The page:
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Private Firms to Export Electricity to 5 Countries
Energy

Private Firms to Export Electricity to 5 Countries

Iranian companies will commence power export to Turkey, Afghanistan, Pakistan, Iraq and the UAE in the near future, managing director of the National Iranian Gas Export Company said Sunday.
Following conclusion of the first power export agreement by an Iranian firm in January, negotiations between Iranian and foreign companies resumed and preliminary agreements were signed with four Iranian firms for export of electricity to the five neighbors, Alireza Kameli was quoted by IRNA as saying.
In the present conditions two issues are critical for Iranian firms, namely the location of power plants and the target markets for electricity, Kameli said, adding that companies have six months to conduct feasibility studies and make the final decisions.

One of the main reasons the Oil Ministry has embarked on electricity export is to diversify natural gas exports, according to the official. "One way to diversify natural gas export is to convert it into power, a measure that the ministry has recently embarked upon" and insists on expanding with the aim of generating value added.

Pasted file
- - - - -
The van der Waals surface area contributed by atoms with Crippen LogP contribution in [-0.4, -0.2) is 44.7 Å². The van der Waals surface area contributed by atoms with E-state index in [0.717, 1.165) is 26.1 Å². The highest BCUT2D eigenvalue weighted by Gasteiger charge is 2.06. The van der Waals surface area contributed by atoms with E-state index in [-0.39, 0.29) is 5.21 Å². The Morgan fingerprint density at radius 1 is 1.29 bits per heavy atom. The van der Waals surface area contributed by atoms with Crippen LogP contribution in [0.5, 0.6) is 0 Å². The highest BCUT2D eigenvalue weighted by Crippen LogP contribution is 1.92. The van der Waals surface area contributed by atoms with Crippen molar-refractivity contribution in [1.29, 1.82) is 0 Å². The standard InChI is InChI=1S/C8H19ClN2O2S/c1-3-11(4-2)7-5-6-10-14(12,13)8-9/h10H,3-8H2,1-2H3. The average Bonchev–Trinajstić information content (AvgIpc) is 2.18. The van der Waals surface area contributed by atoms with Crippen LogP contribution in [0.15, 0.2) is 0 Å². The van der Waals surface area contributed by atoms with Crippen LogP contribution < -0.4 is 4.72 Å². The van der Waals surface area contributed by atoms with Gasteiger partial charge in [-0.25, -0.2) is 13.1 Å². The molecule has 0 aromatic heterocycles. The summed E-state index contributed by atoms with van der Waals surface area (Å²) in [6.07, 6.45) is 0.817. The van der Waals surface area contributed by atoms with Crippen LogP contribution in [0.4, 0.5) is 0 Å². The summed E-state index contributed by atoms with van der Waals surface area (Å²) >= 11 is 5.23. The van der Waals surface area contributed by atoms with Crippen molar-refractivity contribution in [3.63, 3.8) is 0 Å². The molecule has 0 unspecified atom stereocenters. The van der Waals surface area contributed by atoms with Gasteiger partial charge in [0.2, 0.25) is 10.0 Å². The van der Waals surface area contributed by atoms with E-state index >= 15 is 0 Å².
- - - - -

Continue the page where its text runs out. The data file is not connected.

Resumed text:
Share of investors is proportional to the price at which electricity is sold in the target markets, comprising costs of energy conversion and distribution and marketing costs, plus a reasonable profit margin. The difference between this figure and the final selling price in each market will belong to the National Iranian Oil Company and the NIGEC.
The energy ministry wants to further develop the electricity industry by attracting private sector investment in new projects. Private firms will choose the location of power plants and the NIGC will be responsible for gas supplies to the plants.
Natural gas is the largest source of fuel for electricity generation in Iran, accounting for almost 70% of total generation. Oil, hydropower, coal, and non-hydro renewables make up the remaining fuel sources used to generate electricity, with marginal generation from Bushehr nuclear power plant and other sources of renewable energy including solar and wind power.
The electricity system in Iran (production, transmission and distribution) is centralized and owned by the government. However, the present government has been actively encouraging private companies and offering incentives to join the key sector apparently with little success. The private sector is of the opinion that producing and supplying electricity in Iran is not a very attractive venture due largely to the 'low prices' and the government subsidies to consumers. Generating each kilowatt hour of electricity costs 680 rials (about 0.027 cents) while it is being sold for 430 rials (about 0.017 cents).

 

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